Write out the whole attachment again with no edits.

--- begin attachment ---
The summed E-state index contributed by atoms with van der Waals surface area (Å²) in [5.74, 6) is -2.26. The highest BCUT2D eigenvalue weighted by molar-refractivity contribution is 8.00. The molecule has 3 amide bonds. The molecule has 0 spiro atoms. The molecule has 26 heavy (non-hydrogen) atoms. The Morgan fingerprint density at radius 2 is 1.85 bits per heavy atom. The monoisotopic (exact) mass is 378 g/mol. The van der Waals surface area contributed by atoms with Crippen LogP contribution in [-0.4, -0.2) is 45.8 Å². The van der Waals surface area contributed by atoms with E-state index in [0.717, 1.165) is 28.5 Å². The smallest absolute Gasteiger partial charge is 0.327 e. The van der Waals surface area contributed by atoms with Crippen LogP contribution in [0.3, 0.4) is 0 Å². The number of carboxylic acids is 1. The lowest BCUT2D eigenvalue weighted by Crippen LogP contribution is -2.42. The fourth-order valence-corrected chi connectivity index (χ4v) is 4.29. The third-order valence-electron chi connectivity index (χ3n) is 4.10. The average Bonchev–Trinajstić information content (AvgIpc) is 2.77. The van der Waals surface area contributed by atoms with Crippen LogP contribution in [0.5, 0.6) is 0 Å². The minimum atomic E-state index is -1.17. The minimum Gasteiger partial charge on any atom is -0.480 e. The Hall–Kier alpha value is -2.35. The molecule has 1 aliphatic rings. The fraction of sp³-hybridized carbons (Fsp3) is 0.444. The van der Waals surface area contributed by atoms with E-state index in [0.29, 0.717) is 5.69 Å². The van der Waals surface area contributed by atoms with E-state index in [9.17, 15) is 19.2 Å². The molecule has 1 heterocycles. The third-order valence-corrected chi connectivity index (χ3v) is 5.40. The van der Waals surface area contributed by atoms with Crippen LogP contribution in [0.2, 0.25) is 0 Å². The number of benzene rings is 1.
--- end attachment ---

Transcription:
The summed E-state index contributed by atoms with van der Waals surface area (Å²) in [5.74, 6) is -2.26. The highest BCUT2D eigenvalue weighted by molar-refractivity contribution is 8.00. The molecule has 3 amide bonds. The molecule has 0 spiro atoms. The molecule has 26 heavy (non-hydrogen) atoms. The Morgan fingerprint density at radius 2 is 1.85 bits per heavy atom. The monoisotopic (exact) mass is 378 g/mol. The van der Waals surface area contributed by atoms with Crippen LogP contribution in [-0.4, -0.2) is 45.8 Å². The van der Waals surface area contributed by atoms with E-state index in [0.717, 1.165) is 28.5 Å². The smallest absolute Gasteiger partial charge is 0.327 e. The van der Waals surface area contributed by atoms with Crippen LogP contribution in [0.3, 0.4) is 0 Å². The number of carboxylic acids is 1. The lowest BCUT2D eigenvalue weighted by Crippen LogP contribution is -2.42. The fourth-order valence-corrected chi connectivity index (χ4v) is 4.29. The third-order valence-electron chi connectivity index (χ3n) is 4.10. The average Bonchev–Trinajstić information content (AvgIpc) is 2.77. The van der Waals surface area contributed by atoms with Crippen LogP contribution in [0.5, 0.6) is 0 Å². The minimum atomic E-state index is -1.17. The minimum Gasteiger partial charge on any atom is -0.480 e. The Hall–Kier alpha value is -2.35. The molecule has 1 aliphatic rings. The fraction of sp³-hybridized carbons (Fsp3) is 0.444. The van der Waals surface area contributed by atoms with E-state index in [0.29, 0.717) is 5.69 Å². The van der Waals surface area contributed by atoms with E-state index in [9.17, 15) is 19.2 Å². The molecule has 1 heterocycles. The third-order valence-corrected chi connectivity index (χ3v) is 5.40. The van der Waals surface area contributed by atoms with Crippen LogP contribution in [0.2, 0.25) is 0 Å². The number of benzene rings is 1.